Friday Fun: Hammer and Feather Drop on Moon

Posted on September 25, 2009  Comments (7)

Gravity acts in the same way on a feather and hammer. The reason the hammer falls faster on earth is due to air resistance (well and if you try outside – wind could blow the feather too).

At the end of the last Apollo 15 moon walk, Commander David Scott performed a live demonstration for the television cameras. He held out a geologic hammer and a feather and dropped them at the same time. Because they were essentially in a vacuum, there was no air resistance and the feather fell at the same rate as the hammer, as Galileo had concluded hundreds of years before – all objects released together fall at the same rate regardless of mass. Mission Controller Joe Allen described the demonstration in the “Apollo 15 Preliminary Science Report”:

During the final minutes of the third extravehicular activity, a short demonstration experiment was conducted. A heavy object (a 1.32-kg aluminum geological hammer) and a light object (a 0.03-kg falcon feather) were released simultaneously from approximately the same height (approximately 1.6 m) and were allowed to fall to the surface. Within the accuracy of the simultaneous release, the objects were observed to undergo the same acceleration and strike the lunar surface simultaneously, which was a result predicted by well-established theory, but a result nonetheless reassuring considering both the number of viewers that witnessed the experiment and the fact that the homeward journey was based critically on the validity of the particular theory being tested.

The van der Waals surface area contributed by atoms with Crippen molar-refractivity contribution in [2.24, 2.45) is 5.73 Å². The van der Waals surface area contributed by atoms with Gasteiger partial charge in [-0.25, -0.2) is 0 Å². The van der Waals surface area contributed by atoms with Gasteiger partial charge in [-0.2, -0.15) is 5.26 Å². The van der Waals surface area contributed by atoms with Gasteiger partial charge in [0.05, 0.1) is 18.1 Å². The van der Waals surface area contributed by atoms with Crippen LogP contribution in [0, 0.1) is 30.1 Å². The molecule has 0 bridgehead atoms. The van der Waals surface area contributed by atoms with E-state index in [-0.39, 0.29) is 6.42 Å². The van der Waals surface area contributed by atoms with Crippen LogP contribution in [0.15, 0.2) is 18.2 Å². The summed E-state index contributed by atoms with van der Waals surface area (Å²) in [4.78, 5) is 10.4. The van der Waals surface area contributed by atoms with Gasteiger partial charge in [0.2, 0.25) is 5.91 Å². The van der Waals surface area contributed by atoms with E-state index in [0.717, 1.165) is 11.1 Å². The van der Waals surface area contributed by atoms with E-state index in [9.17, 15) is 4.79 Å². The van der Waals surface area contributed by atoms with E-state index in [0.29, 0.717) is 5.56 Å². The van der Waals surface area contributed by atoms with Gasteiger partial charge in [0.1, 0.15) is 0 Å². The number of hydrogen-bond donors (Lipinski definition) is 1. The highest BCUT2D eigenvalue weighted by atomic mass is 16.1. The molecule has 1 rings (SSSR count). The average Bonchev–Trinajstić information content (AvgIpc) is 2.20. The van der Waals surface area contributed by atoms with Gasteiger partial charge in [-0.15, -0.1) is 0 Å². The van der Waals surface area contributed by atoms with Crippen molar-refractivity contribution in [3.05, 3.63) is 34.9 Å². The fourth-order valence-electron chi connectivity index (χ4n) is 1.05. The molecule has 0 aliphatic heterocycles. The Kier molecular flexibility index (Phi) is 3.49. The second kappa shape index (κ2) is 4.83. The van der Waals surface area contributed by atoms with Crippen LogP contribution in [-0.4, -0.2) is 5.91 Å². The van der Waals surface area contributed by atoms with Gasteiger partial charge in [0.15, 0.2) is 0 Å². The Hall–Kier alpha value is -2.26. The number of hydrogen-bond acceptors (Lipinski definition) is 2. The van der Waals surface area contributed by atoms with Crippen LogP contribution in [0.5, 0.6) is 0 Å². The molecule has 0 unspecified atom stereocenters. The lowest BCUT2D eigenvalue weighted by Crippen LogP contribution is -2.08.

Related: posts on physicsPhun PhysicsLearning About the MoonWhat Are Flowers For?

7 Responses to “Friday Fun: Hammer and Feather Drop on Moon”

  1. jethrowe
    September 28th, 2009 @ 3:59 am

    That is interesting I wasn’t aware that they had done the hammer and feather experiment. What better place to test the experiment in a natural vacuum.

  2. robert
    October 1st, 2009 @ 12:25 am

    Is not the mass of the object also affect the gravity? I still do not work menerti in principle …

  3. MikeB
    October 5th, 2009 @ 11:16 pm

    Could do a the same expeiment in a glass vacuum chamber for young science students. Not a hammer maybe, but a ball bearing and a piece of feather down. At the very least it should generate some puns on the word “down”

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    April 16th, 2010 @ 9:24 am

    So usable 2 year olds and cats can use them. Fun. Apple sold 500,000 in the first week and demand has outstripped their capacity to produce so they are delaying the international launch of iPad by one month, until the end of May…

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    December 2nd, 2010 @ 8:23 pm

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  7. Chris Carter
    February 12th, 2013 @ 11:01 pm

    In response to #5.

    It’s completely incorrect to state that ‘NASA has made a discovery…..’ This had already been proven on earth and demonstrated in vacuums.

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